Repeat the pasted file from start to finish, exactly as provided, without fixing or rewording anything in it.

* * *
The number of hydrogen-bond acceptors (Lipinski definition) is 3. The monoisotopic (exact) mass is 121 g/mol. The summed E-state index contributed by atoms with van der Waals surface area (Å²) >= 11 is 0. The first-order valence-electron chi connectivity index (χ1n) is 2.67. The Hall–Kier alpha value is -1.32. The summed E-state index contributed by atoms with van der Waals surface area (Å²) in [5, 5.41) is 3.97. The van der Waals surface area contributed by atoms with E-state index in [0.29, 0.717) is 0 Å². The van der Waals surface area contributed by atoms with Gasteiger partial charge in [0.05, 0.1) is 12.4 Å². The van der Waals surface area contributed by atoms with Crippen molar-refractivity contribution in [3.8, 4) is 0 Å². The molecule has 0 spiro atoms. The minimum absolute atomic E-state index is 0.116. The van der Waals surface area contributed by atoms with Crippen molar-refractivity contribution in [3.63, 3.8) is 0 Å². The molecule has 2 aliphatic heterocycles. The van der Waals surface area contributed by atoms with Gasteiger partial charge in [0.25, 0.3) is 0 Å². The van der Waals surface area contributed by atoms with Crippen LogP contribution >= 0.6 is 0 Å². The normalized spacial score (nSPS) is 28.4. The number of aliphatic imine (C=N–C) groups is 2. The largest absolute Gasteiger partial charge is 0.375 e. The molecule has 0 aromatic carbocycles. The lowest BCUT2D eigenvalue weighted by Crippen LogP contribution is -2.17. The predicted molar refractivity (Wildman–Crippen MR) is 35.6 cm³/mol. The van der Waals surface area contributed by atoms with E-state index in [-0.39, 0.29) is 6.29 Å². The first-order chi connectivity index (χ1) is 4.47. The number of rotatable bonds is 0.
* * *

The number of hydrogen-bond acceptors (Lipinski definition) is 3. The monoisotopic (exact) mass is 121 g/mol. The summed E-state index contributed by atoms with van der Waals surface area (Å²) >= 11 is 0. The first-order valence-electron chi connectivity index (χ1n) is 2.67. The Hall–Kier alpha value is -1.32. The summed E-state index contributed by atoms with van der Waals surface area (Å²) in [5, 5.41) is 3.97. The van der Waals surface area contributed by atoms with E-state index in [0.29, 0.717) is 0 Å². The van der Waals surface area contributed by atoms with Gasteiger partial charge in [0.05, 0.1) is 12.4 Å². The van der Waals surface area contributed by atoms with Crippen molar-refractivity contribution in [3.8, 4) is 0 Å². The molecule has 0 spiro atoms. The minimum absolute atomic E-state index is 0.116. The van der Waals surface area contributed by atoms with Crippen molar-refractivity contribution in [3.63, 3.8) is 0 Å². The molecule has 2 aliphatic heterocycles. The van der Waals surface area contributed by atoms with Gasteiger partial charge in [0.25, 0.3) is 0 Å². The van der Waals surface area contributed by atoms with Crippen LogP contribution >= 0.6 is 0 Å². The normalized spacial score (nSPS) is 28.4. The number of aliphatic imine (C=N–C) groups is 2. The largest absolute Gasteiger partial charge is 0.375 e. The molecule has 0 aromatic carbocycles. The lowest BCUT2D eigenvalue weighted by Crippen LogP contribution is -2.17. The predicted molar refractivity (Wildman–Crippen MR) is 35.6 cm³/mol. The van der Waals surface area contributed by atoms with E-state index in [-0.39, 0.29) is 6.29 Å². The first-order chi connectivity index (χ1) is 4.47. The number of rotatable bonds is 0.